Dimensions Brand Ambassador Veronica Bonta, BS, RDH, describes the tactics she uses when an anxious patient sits in the dental chair. From deep breathing to tinted glasses, clinicians can recommend various calming techniques to patients who need some help feeling less anxious at the dental office.
I have a huge soft spot for patients with dental fears and anxiety. When I was a kid, I was absolutely petrified of the dentist. I remember not being able to sleep the night before an appointment and my stomach just being in knots until it was all over. For me, fear came from the unknown: what are they doing to my tooth? Am I getting an injection? Will it hurt?
I’ve obviously outgrown my fears, but because of my own experiences, I really embrace the opportunity to put anxious patients at ease and create a welcoming atmosphere.
DENTAL ANXIETY ETIOLOGY
Along with fear of the unknown, there are some other common and typical reasons why patients have dental anxiety. Patients often tell me they had past traumatic experience with dentistry, or are generally afraid of needles and/or the dreaded “drill.” Another common reason is that the sound of scaling or the ultrasonic scaler is too much for some to bear. Lastly, and possibly the worst reason, is that patients have delayed or avoided dental treatment for so long out of fear, that they are now in pain and more scared than ever.
Additionally, the general atmosphere of the practice alone can be intimidating. We, clinicians, are sort of immune to it, but the sights and sounds of our offices can be anxiety provoking. Imagine the smell of the dental office, the whistle of the high-speed handpiece, the roar of the suction pump, or the visual of all the materials on the tray set-up. It can all be overwhelming for someone who is fearful. It can be a total nightmare.
TALK IT OUT
Reducing patients’ fears and anxiety starts with communication. The goal is to successfully convey to patients that we care about their health and empathize with their concerns and position so they will be at ease throughout their appointment and be motivated to return. Connecting with patients on a personal level also helps to lighten the atmosphere and form a relationship. I’ll often start by asking how their weekend was, or if they have any upcoming trips planned.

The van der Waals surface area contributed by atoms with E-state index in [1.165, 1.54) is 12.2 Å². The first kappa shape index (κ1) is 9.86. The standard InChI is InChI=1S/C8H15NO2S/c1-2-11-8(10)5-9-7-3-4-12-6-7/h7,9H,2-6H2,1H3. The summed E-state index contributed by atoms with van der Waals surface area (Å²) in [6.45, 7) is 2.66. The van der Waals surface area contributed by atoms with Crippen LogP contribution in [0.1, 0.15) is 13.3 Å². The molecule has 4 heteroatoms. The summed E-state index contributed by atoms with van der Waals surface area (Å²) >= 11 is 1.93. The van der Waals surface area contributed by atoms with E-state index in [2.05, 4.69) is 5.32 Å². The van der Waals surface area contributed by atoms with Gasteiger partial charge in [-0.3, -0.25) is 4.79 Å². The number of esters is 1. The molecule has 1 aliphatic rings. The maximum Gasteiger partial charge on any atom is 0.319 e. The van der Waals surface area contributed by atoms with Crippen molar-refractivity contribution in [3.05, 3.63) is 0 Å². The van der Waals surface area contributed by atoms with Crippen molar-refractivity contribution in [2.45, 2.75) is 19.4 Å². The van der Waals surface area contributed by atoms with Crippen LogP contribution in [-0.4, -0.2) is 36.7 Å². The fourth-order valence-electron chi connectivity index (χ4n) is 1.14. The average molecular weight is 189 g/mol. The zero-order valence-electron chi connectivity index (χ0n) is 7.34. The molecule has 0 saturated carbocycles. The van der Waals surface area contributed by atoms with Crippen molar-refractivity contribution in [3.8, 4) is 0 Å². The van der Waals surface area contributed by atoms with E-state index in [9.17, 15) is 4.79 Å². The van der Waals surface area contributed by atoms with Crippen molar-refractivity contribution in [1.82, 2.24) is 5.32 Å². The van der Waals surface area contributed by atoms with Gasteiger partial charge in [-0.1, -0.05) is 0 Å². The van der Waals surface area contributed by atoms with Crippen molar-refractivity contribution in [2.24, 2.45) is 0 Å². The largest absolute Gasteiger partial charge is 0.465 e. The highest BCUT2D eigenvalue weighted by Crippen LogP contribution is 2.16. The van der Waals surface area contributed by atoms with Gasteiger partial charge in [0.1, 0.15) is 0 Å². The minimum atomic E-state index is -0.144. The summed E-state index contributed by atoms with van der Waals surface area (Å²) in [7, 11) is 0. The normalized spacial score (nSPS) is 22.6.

I always want patients to feel like they can freely talk to me. I encourage them to ask questions and let me know if anything is not clear. I also assure them that they are not alone and that many other patients share their fears. Sometimes I even include my own dental anxiety experiences with them.
When we proceed to actual treatment, I use the tell-show-do method. I try to make it clear exactly what I am doing and why. I explain what their hygiene appointment will entail. I also use visual aids, such as typodonts, diagrams, intraoral photos, and radiographs to help explain treatment and conditions. Typically, after the verbal and visual explanations, patients have a better grasp on what hygiene treatment they need and why. Using this technique allows the patient to feel like they are a part of the treatment planning and that they have some control on what is going on.
GO THE EXTRA MILE
While communication is the most important approach, there are also a few other small additions that can go a long way in improving anxious patients’ experiences. They also benefit the clinician, because the more patients are at ease, the easier it is to get our job done.
- Headphones: A patient favorite! I encourage patients to bring their headphones to listen to music or a podcast. This is especially helpful for those who are sensitive to the sound of scaling.
- Tinted safety glasses: Patients should be wearing eyewear anyway and the tint helps with the harsh overhead and loupe lights.
- Topical benzocaine: Another patient favorite! I usually offer topical to all of my anxious patients. It just helps take the edge off of the scaling.
- Blankets/pillows: I even have one patient who likes to wear the lead apron during her appointment.
- Stress balls
- Essential oil diffuser
When a patient comes to us with fears, we have an amazing opportunity to help reshape their perception of dentistry. It isn’t always easy and requires a little extra compassion and patience, but if we are successful we will be setting that patient up for a healthy dental future.